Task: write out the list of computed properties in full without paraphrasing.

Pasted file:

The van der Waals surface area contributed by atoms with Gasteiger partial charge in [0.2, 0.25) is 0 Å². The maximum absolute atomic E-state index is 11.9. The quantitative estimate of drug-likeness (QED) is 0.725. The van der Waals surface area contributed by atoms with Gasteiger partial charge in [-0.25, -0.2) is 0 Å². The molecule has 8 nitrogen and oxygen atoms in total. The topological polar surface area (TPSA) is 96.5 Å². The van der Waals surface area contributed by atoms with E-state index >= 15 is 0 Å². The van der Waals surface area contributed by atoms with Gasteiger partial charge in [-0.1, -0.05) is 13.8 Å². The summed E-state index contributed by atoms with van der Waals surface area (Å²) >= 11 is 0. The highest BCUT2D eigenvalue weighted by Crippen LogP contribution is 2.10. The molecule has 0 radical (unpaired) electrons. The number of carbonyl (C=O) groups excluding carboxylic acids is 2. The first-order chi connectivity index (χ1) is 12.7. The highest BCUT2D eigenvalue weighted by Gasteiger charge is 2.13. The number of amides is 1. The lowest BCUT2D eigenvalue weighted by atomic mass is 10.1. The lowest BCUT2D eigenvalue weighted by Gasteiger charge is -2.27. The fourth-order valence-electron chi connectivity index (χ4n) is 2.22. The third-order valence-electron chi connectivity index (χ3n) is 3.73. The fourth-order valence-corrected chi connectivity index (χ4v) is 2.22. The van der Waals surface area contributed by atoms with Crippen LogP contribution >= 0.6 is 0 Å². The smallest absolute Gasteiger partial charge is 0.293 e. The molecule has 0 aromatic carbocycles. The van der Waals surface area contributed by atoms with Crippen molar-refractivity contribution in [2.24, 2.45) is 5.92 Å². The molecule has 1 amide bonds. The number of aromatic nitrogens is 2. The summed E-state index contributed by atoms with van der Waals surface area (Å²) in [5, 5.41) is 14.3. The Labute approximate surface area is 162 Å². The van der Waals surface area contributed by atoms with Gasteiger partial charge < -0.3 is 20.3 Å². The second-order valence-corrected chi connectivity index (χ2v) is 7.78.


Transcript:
The van der Waals surface area contributed by atoms with Gasteiger partial charge in [0.2, 0.25) is 0 Å². The maximum absolute atomic E-state index is 11.9. The quantitative estimate of drug-likeness (QED) is 0.725. The van der Waals surface area contributed by atoms with Gasteiger partial charge in [-0.25, -0.2) is 0 Å². The molecule has 8 nitrogen and oxygen atoms in total. The topological polar surface area (TPSA) is 96.5 Å². The van der Waals surface area contributed by atoms with E-state index >= 15 is 0 Å². The van der Waals surface area contributed by atoms with Gasteiger partial charge in [-0.1, -0.05) is 13.8 Å². The summed E-state index contributed by atoms with van der Waals surface area (Å²) >= 11 is 0. The highest BCUT2D eigenvalue weighted by Crippen LogP contribution is 2.10. The molecule has 0 radical (unpaired) electrons. The number of carbonyl (C=O) groups excluding carboxylic acids is 2. The first-order chi connectivity index (χ1) is 12.7. The highest BCUT2D eigenvalue weighted by Gasteiger charge is 2.13. The number of amides is 1. The lowest BCUT2D eigenvalue weighted by atomic mass is 10.1. The lowest BCUT2D eigenvalue weighted by Gasteiger charge is -2.27. The fourth-order valence-electron chi connectivity index (χ4n) is 2.22. The third-order valence-electron chi connectivity index (χ3n) is 3.73. The fourth-order valence-corrected chi connectivity index (χ4v) is 2.22. The van der Waals surface area contributed by atoms with Crippen LogP contribution >= 0.6 is 0 Å². The smallest absolute Gasteiger partial charge is 0.293 e. The molecule has 0 aromatic carbocycles. The van der Waals surface area contributed by atoms with Crippen molar-refractivity contribution in [2.24, 2.45) is 5.92 Å². The molecule has 1 amide bonds. The number of aromatic nitrogens is 2. The summed E-state index contributed by atoms with van der Waals surface area (Å²) in [5, 5.41) is 14.3. The Labute approximate surface area is 162 Å². The van der Waals surface area contributed by atoms with Gasteiger partial charge < -0.3 is 20.3 Å². The second-order valence-corrected chi connectivity index (χ2v) is 7.78.